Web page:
In these dark days I found sombre solace in the quiet strength of woodland trees and the plants and fallen leaves of the understorey. It seemed fittingly subdued to shoot these photos in monochrome.

Our garden backs onto to a commercial eucalyptus plantation, but we benefit from the previous owners of our house planting indigenous trees and other plants on the margin between the garden and the plantation, which is where these photos were taken. Some of the faster growing trees have already attained an impressive size.

Texture trunk of a tree

Like many other countries in the world, South Africa is currently undergoing a dramatic surge in the Covid-19 infection rate, and sadly also an increase in the number of deaths recorded daily.

The increase is due to a more transmissible variant of the virus that has become dominant in South Africa, in addition to the increasing non-adherence to non-pharmaceutical preventive measures, particularly over the holiday season.  The new variant in South Africa is not the same as the variant that has become dominant in the United Kingdom.

According to the Technical Chief on Covid-19 at the World Health Organization (WHO), Maria Van Kerkhove, there is no evidence that the South African variant is any more or less transmissible than the variant that was identified in the United Kingdom (see  here).

Studies are ongoing to determine if the new South African variant is likely to be at all vaccine-resistant. Professor Shabir Madhi, a professor of vaccinology who is leading one of the vaccine trials in South Africa, notes that it is unlikely that the new variant will render current vaccines ineffective, although it might weaken their impact, and Professor Helen Rees, also a specialist in vaccinology, adds that vaccine technologies under development could be modified relatively rapidly to address new variants if necessary (see here).

Rough bark at the base of a tree in woodland

While our hospital system becomes increasingly overwhelmed, with many hospitals having to turn patients away and medical staff being stretched beyond the point of exhaustion, with numbers of staff themselves being infected by the virus, the best we can do is shelter in place as much as is possible depending on our circumstances.

I value the access to trees and plants that our suburb and garden provides and I am fortunate to have the means to find solace in nature.

Rock with moss and wild grasses in wildlife-friendly garden, South Africa

In our garden we try to provide a gentle and sympathetic environment that allows space for moss and wild grasses to establish themselves.

Oxalis flowers among grasses in a suburban garden, South Africa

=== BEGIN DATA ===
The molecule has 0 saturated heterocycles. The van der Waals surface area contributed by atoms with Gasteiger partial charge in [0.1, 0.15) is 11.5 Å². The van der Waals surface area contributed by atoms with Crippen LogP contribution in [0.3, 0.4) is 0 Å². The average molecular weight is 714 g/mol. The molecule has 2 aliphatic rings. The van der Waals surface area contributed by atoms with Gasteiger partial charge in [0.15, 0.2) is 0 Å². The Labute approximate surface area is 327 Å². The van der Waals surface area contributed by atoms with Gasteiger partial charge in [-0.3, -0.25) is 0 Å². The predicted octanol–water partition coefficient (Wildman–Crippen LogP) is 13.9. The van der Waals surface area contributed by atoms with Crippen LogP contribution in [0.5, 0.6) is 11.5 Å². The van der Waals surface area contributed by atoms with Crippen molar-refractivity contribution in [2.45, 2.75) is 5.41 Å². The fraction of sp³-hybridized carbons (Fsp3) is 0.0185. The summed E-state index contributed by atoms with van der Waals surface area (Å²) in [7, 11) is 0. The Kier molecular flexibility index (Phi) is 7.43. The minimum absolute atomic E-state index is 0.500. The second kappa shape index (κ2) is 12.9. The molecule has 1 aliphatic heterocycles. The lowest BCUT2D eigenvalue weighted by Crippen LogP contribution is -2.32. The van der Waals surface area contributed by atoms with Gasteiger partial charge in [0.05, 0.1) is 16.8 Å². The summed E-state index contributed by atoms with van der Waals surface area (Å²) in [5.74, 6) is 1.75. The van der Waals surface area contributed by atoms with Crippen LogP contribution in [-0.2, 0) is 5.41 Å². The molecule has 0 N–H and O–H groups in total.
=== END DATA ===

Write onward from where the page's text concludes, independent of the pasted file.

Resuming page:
Delicate Oxalis flowers –  this one is likely from one of the indigenous species – are undervalued and often regarded as weeds.

Foamy nest of a frog, South Africa

Leaving spaces for undisturbed understorey plants to flourish allows places for creatures to breed. I am wondering if this strange accumulation of foam on the fronds of a wild asparagus plant is from spittlebug nymphs?

Trunk and leaves of a pompon tree (Dais cotinifolia)

These quiet scenes are a long way from the mayhem that we witnessed on our screens yesterday when a destructive mob of Trump supporters stormed into the United States Capitol.  The mob overwhelmed the startlingly unprepared and ineffective Capitol Police who were unable to impose law and order on this mob, in stark contrast to heavy-handed responses from law enforcement officers to other and more peaceful protests.  

Who across the world was not shocked and appalled to watch the invading mob entering and vandalising the Capitol building resulting in the hasty evacuation of members of the US Congress?

Mini woodland in a suburban garden, South Africa

Trees can be seen to stand like reassuring sentinels in these turbulent times – although of course we know that woodlands are vulnerable, and in fact need our respect and ongoing protection to survive.

Diverse woodland plant community, South Africa

However, the fertile complexity of diverse plant communities provides reassurance that life goes on.

Tree trunk with small sprout of new leaves

A small sprig of new leaves sprouting from the trunk of a tree is emblematic of hope for new growth, and hope is what we are clinging to in these times.

Wishing you all a safe place where you can find at least some tranquillity as we summon up resilience going forward.


GroundUp. 2021. COvid-19: Our grimmest day yet. 7 January.; MedicalBrief. 2021. Concern as SA’UK variants of Covid-19 spread rapidly worldwide. 6 January. Medical Brief: Africa’s Medical Media Digest.; SABC. 2021. No evidence that SA Covid-19 variant is more contagious than the UK’s: WHO. 6 January.; Tanfani, Joseph and John Shiffman, Brad Heath, Mark Hosenball. 2021. How security failures enabled Trump mob to storm US Capitol. 7 January. Reuters.

Posted by Carol